Belfast Telegraph

Thursday 27 November 2014

Flanagan: the leaked US transcript in full

RUC chief constable Ronnie Flanagan was interviewed by Los Angeles film-maker TL Thousand on April 7. The following transcript of part of the interview has been widely leaked. Ms Thousand said her tape ran out after Mr Flanagan gave his answer at the end of the transcript.

RUC chief constable Ronnie Flanagan was interviewed by Los Angeles film-maker TL Thousand on April 7. The following transcript of part of the interview has been widely leaked. Ms Thousand said her tape ran out after Mr Flanagan gave his answer at the end of the transcript.



(Handwritten:)Breandan, so that there is no question as to the context of Ronnie's remarks, I've enclosed the portion of his transcripts covering the entire discussion re parades. The remarks we discussed are on page 3.

(Transcript begins:)

Q: For the last couple of years, the RUC has been in the unenviable position of, well, physically mediating between parades Loyal Order parades and nationalist communities through which they wanted to march.

This year, with the police ... I'm sorry Parades ...

FLANAGAN: The Parades Commission.

Q: Thank you. With the Parades Commission. That the Parades Commission is charged with either allowing or asking that a parade be re-routed around nationalist communities.

The spirit of Drumcree has arrived at an understanding with the Orange Order and one of their conditions is that all traditional marches will go down all traditional routes by whatever means possible.

I was interviewing Joel Patton and when I pressed him on the point, when he was talking about physically forcing a parade down a traditional route, he said that Drumcree '96 would look like a non-violent peaceful event in comparison to what they were prepared to do.

Is the RUC already putting into place measures to protect both the parades and the nationalist communities?

FLANAGAN: It has always been our role to preserve order. There are many people who seek to create disorder. We've never been interested in whether a particular parade goes, thorugh a particular area. We have no vested interest in a parade or protest against a parade. It has been our role to preserve order.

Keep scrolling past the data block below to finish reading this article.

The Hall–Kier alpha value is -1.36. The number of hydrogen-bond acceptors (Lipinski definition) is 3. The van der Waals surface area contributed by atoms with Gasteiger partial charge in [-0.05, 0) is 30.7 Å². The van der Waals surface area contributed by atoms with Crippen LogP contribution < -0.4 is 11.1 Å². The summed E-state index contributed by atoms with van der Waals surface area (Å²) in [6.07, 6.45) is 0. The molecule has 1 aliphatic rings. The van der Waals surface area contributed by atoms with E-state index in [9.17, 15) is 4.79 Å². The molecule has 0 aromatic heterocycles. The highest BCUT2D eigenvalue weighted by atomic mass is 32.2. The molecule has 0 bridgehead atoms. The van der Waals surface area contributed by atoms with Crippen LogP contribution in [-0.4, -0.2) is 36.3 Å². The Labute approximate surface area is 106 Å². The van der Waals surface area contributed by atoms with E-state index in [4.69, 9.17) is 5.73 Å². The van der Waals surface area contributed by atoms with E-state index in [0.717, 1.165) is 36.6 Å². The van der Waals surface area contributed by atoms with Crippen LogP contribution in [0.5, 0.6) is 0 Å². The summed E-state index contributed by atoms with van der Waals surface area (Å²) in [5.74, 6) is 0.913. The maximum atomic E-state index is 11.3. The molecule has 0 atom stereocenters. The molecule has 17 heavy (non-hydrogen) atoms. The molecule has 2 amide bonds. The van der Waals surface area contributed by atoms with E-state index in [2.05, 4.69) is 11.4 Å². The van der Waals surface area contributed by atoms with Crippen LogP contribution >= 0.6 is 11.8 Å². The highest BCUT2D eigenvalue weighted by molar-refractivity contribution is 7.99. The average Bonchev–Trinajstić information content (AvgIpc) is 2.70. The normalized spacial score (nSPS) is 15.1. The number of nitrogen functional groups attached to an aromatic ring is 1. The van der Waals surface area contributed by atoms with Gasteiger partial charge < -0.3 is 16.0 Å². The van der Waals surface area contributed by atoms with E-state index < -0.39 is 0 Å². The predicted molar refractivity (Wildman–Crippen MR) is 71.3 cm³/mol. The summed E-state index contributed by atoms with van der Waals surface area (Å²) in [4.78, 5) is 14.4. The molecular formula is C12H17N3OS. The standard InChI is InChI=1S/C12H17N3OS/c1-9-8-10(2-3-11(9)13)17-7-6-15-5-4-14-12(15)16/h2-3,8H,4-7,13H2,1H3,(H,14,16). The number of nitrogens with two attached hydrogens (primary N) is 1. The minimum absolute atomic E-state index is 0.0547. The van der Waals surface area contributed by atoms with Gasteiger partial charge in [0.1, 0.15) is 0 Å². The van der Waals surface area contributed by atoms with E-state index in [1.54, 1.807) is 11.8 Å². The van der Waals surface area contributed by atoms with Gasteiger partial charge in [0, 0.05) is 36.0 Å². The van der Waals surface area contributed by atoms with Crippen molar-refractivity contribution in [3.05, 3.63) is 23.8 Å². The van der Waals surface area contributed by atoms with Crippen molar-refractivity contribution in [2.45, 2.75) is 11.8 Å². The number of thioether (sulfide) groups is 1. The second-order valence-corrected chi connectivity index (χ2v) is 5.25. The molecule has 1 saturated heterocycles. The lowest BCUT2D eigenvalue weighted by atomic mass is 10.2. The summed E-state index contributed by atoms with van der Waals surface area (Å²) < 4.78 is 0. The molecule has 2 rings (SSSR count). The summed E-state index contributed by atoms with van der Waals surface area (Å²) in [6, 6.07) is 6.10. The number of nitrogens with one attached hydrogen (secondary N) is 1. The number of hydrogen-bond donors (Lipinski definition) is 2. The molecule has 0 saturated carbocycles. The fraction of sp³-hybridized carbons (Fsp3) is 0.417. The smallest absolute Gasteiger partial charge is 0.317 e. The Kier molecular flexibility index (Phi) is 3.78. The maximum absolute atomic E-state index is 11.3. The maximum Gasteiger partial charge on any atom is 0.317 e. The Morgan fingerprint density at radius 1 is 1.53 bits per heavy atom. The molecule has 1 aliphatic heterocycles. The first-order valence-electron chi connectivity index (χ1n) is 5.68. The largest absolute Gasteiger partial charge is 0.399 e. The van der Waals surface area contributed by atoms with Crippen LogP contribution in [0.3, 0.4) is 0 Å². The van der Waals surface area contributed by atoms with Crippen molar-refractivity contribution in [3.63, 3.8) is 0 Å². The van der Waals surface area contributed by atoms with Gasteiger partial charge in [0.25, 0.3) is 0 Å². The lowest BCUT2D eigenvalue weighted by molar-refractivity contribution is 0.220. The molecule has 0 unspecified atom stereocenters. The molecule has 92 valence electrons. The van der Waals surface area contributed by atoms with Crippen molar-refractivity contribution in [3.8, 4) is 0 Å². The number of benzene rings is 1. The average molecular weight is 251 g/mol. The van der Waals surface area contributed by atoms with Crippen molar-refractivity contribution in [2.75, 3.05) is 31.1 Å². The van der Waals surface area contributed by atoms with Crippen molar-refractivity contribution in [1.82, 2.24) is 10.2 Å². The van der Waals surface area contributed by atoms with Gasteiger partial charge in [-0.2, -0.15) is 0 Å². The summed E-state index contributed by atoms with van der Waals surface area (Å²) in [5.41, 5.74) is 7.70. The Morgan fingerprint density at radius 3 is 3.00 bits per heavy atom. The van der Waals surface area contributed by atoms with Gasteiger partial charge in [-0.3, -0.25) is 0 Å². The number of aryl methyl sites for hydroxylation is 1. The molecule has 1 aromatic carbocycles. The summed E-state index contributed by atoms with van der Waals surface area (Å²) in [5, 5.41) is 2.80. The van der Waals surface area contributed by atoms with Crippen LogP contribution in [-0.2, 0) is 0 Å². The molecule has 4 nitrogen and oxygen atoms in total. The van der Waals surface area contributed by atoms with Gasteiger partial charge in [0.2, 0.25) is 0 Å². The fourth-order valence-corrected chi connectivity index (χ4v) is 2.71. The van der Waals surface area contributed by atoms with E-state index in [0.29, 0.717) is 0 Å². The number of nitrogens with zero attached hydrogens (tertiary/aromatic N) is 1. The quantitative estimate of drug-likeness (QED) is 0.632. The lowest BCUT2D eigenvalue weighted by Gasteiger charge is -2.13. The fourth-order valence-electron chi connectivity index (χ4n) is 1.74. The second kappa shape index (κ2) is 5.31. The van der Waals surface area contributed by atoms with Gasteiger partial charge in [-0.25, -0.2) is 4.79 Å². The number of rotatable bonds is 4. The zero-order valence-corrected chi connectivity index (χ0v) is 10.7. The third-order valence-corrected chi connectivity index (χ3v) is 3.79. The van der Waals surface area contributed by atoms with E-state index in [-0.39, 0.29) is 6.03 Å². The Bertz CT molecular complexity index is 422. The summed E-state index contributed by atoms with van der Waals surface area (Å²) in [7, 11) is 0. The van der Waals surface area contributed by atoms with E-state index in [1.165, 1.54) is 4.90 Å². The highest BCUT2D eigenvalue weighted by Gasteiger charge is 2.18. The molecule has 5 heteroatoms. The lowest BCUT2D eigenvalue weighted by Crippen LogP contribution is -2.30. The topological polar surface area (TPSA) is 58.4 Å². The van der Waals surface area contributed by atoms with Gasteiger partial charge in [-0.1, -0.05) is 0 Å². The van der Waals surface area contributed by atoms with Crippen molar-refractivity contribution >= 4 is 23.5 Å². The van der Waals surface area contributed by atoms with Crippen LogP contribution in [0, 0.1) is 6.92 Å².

And too often in the past, we have been cast as pursuing either a nationalist agenda or a unionist agenda. The purpose of the Parades Commission, in being given the responsibility to make these decisions, is primarily to prevent us, the Royal Ulster Constabulary, from being used in that political way.

But, it remains our duty to do all that we can to preserve peace. So, in the end, preservation of the peace remains our prime responsibility. We will be doing all that we can to foster local arrangements to bring about a peaceful resolution in contentious areas.

But injecting our officers often between otherwise opposing factions, what is often overlooked, is that our primary objective is to prevent violence from one community against the other.

Now we do that by injecting our officers between the two communities, and often they're subjected to violence by one community or often again, by both communities. But, we invariably succeed in our primary objective in reducing the potential for one community to attack the other.

And people have overlooked that too often in the past. And we've done it at great risk. We've done it at great threat. We've done it at the cost of grave danger. We've lost more than 300 officers who've been murdered in trying to preserve the peace in this country. And we've had thousands of officers injured. And their sacrifice is far too often overlooked. But we will be there again this summer as we have every summer doing our very best without pursuing either a nationalist agenda or a Unionist agenda , to simply keep the peace.



Q: There was the charge last year that the Government and the RUC took the path of least resistance with respect to Garvaghy Road ...



FLANAGHAN (interrupting) I think I had to make a very difficult decision at Garvaghy Road. I think I described it at the end of the day as the balancing of two evils. And that did not mean that either the parade was evil in itself or that a protest was evil in itself.

I had to balance up all the intelligence available to me and come to a decision in a way that minimised the potential for that violence. Now saying that, of course, people who were aggrieved of the decision have tended to enhance, tended to work in a propagandist way against us.

But, certainly the decisions that were taken last year greatly reduced the violence that ensued in comparison with the previous year.

I'm not always in the luxurious position to take decisions that are right in principle. I'm not always in the luxurious position to take decisions that I want to take. Sometimes I'm cast with the stark choice of making the decision that saves most life. That prevents most disorder. That prevents most injury to people.

And that's sometimes the stark decision that I have to make. And that's the job that I have. It's not always easy. It's often very difficult.



Q: So, if the Parades Commission rules against the Orange Order with respect to marching down Garvaghy Road, and if the Spirit of Drumcree masses thousands there again, threatening to use as they have said on record they would whatever means necessary to force the march down, will the RUC let them through?

FLANAGHAN: Absolutely.

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